Why you should care
Because you can’t abuse people without a backlash.
Smoke and reggae music filled the air as burned-out police cars smoldered. Young people — many of whom had fought earlier that day — were regrouping in celebration after riots that had seen more than 150 buildings set alight. The charred debris of storefronts, signs and trash bins crumbled onto London’s pavements in testament to the biggest public clash against police in modern British history.
Things came to a head for two days in April 1981 in the south London district of Brixton as an estimated 5,000-strong crowd railed against authorities over systematic racism inflicted on the Black community. These events unfolded just a couple of months after the first-ever Black People’s Day of Action, which was a response to a questionable investigation into the deaths of 13 Black teenagers in a South London blaze earlier that year. The violence in Brixton spilled from the streets into homes and businesses, resulting in more than 200 police injuries and hundreds of thousands of pounds in damages. Many of the revelers headed to parties that night wearing new suits they had looted from the local shopping center.
Sound systems were our response — cultural expression that allowed us to feel comforted.
—Menelik Shabazz, film director
“How long can you suppress a feeling, man?” a local man rhetorically asked a camera crew the following day, referring to frustrations felt by young Black Brits in the late 1970s — a generation born in the U.K. to West Indian parents and immigrants who were fed up with being subjected to racism. For those watching their televisions nationwide, the arguments didn’t make much sense, and it didn’t help that police and some of the media portrayed rioters as radicalized youths and criminals. It wasn’t until a few months later, with the publication of the Scarman Report, the culmination of an investigation into the riots commissioned by Home Secretary William Whitelaw, that the public began to see the event in a different light.
Lord Scarman described the riots as “scenes of violence and disorder in their capital city, the like of which had not previously been seen in this century in Britain.” Hundreds of rioters, the report read, “attacked the police on the streets with stones, bricks, iron bars and petrol bombs, demonstrating to their fellow citizens the fragile basis of the Queen’s peace.” Presented to the British parliament in November that year, the results shocked the general public: While not excusing the attackers, Scarman focused his attention on the role of the police in triggering the riots.
He concluded that “racial disadvantage” and “discrimination” are a “potent factor” for unrest. Culpability also came from the mouths of the police officers themselves. Peter Bleksley, a Metropolitan Police constable between 1978 and 1982, when interviewed for the film The Battle for Brixton, admitted he had become racist while working as a cop; he pointed to the commonly used practice of stop and search on suspicion of a crime, based on the so-called “sus law” (for “suspected person”). Introduced in 1824, it was originally used to punish individuals who slept on the streets, beggars and fortune tellers.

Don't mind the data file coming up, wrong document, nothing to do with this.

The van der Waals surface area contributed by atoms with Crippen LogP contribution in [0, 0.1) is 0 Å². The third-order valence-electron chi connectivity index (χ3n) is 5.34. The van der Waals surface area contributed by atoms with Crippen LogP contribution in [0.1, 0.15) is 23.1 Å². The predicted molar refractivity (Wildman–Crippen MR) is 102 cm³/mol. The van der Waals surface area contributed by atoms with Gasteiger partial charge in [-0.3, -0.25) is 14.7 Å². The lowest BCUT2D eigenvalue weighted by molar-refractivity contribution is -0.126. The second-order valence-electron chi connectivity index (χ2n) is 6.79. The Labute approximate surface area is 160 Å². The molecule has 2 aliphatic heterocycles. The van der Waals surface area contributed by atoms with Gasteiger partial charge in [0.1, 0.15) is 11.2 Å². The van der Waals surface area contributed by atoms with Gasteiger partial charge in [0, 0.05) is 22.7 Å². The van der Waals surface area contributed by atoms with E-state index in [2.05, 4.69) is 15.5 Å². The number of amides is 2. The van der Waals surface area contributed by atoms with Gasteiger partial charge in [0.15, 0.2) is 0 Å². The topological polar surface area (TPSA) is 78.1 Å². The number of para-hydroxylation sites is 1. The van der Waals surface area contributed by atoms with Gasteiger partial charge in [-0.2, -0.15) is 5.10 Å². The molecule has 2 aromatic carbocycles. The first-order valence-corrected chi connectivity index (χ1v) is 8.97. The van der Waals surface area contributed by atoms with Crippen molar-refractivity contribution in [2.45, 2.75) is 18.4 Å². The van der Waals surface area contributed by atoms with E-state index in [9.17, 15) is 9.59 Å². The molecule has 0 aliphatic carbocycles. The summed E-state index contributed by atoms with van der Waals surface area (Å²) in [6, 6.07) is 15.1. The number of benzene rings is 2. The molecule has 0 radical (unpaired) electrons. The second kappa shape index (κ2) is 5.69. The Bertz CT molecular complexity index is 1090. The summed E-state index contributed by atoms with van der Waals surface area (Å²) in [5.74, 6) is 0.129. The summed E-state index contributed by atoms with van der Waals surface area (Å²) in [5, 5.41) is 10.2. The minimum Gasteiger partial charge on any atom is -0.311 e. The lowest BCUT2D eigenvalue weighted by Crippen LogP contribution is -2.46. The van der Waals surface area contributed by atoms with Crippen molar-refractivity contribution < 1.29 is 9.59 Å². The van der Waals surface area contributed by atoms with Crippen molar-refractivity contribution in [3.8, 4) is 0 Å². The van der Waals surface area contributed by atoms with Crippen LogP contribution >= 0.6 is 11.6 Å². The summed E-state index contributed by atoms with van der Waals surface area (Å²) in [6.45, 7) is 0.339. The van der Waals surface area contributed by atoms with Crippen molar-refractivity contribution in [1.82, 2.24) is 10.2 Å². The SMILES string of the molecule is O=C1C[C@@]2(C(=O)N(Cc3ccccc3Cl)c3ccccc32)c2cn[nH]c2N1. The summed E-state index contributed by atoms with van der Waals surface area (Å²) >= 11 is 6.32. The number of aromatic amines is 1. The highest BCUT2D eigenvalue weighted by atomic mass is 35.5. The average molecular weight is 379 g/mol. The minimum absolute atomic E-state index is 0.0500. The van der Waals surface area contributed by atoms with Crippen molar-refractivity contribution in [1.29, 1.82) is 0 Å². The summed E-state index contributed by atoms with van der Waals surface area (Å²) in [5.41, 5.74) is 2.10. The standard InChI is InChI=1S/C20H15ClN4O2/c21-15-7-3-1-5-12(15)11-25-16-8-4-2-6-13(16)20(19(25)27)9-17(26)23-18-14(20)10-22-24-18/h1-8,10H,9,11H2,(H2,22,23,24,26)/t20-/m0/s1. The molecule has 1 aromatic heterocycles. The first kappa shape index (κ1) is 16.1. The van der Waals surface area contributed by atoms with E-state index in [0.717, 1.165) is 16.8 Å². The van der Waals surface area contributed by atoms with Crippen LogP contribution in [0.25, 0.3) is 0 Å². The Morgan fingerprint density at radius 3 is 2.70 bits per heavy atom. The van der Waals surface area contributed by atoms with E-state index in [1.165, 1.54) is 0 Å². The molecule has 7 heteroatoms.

Just five days before the riots started, the Met Police launched Operation Swamp 81 in Brixton, targeting Black citizens in a bid to lower crime rates. In just five days, nearly 1,000 people were stopped, searched and beaten, according to Zeta Price, a Brixton resident interviewed for The Battle for Brixton. “I saw a policeman with a young, Black guy,” she said on camera, “and he was really giving it to him, boxing him, dragging him, and my heart began to pound and I thought, ‘Oh my God, he’s going to kill that boy.’ ” Such brutal interventions antagonized the community against police, creating a tense atmosphere — one in which the smallest spark could cause an explosion. The police interventions continued even after the riots got underway on Friday, April 10, adding fuel to the fire.
Scarman urged authorities to collaborate with local communities in fighting crime and to directly address police racism among the ranks. He also pointed to the lack of political, economic and social security for Black Brits, making a connection between those issues and the riots. Crucially, his report for the first time made broad audiences aware of the fact that there was a generation of young Brits who were born and educated in Britain but still had to fight for equal rights.
Music was one of the available tools. “Sound systems were our response — cultural expression that allowed us to feel comforted,” says Menelik Shabazz, a well-known film director and member of the New Cross Massacre Action Committee who co-organized and documented the first-ever Black People’s Day of Action in his film Blood Ah Go Run. He recalls that dance parties throughout the ’70s were frequent targets of violent attacks. Police, he claims, often raided private houses or community centers, beating up the revelers and smashing their equipment.
So it’s no accident that reggae music filled the air that night, ringing in calm. As DJs played improvised music dedicated to the occasion, the crowd was celebrating the changes they had set into motion that spring.